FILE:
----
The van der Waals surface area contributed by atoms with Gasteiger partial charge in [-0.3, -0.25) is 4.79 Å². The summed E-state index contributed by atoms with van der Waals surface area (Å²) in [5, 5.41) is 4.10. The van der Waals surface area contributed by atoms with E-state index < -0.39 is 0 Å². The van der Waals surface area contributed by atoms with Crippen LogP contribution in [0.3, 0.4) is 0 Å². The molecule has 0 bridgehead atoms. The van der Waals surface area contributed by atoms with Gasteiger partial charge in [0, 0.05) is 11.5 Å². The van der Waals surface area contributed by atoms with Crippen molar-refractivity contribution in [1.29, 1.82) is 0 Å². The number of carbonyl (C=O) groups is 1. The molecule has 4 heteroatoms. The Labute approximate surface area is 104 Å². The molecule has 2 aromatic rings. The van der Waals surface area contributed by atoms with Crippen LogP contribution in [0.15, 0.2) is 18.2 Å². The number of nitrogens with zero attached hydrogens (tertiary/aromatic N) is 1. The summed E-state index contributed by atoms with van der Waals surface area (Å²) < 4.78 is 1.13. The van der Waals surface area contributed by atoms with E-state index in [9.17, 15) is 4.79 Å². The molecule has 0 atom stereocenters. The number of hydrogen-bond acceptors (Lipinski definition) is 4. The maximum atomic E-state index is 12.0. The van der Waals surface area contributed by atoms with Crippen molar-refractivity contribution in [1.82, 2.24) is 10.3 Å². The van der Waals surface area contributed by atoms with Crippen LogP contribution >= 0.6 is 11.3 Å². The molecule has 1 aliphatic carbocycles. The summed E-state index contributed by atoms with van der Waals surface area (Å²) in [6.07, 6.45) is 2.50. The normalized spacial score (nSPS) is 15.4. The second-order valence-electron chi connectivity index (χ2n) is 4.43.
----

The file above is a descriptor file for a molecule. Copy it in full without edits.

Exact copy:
The van der Waals surface area contributed by atoms with Gasteiger partial charge in [-0.3, -0.25) is 4.79 Å². The summed E-state index contributed by atoms with van der Waals surface area (Å²) in [5, 5.41) is 4.10. The van der Waals surface area contributed by atoms with E-state index < -0.39 is 0 Å². The van der Waals surface area contributed by atoms with Crippen LogP contribution in [0.3, 0.4) is 0 Å². The molecule has 0 bridgehead atoms. The van der Waals surface area contributed by atoms with Gasteiger partial charge in [0, 0.05) is 11.5 Å². The van der Waals surface area contributed by atoms with Crippen molar-refractivity contribution in [1.29, 1.82) is 0 Å². The number of carbonyl (C=O) groups is 1. The molecule has 4 heteroatoms. The Labute approximate surface area is 104 Å². The molecule has 2 aromatic rings. The van der Waals surface area contributed by atoms with Crippen LogP contribution in [0.15, 0.2) is 18.2 Å². The number of nitrogens with zero attached hydrogens (tertiary/aromatic N) is 1. The summed E-state index contributed by atoms with van der Waals surface area (Å²) < 4.78 is 1.13. The van der Waals surface area contributed by atoms with E-state index in [9.17, 15) is 4.79 Å². The molecule has 0 atom stereocenters. The number of hydrogen-bond acceptors (Lipinski definition) is 4. The maximum atomic E-state index is 12.0. The van der Waals surface area contributed by atoms with Crippen molar-refractivity contribution in [1.82, 2.24) is 10.3 Å². The van der Waals surface area contributed by atoms with Crippen LogP contribution >= 0.6 is 11.3 Å². The molecule has 1 aliphatic carbocycles. The summed E-state index contributed by atoms with van der Waals surface area (Å²) in [6.07, 6.45) is 2.50. The normalized spacial score (nSPS) is 15.4. The second-order valence-electron chi connectivity index (χ2n) is 4.43.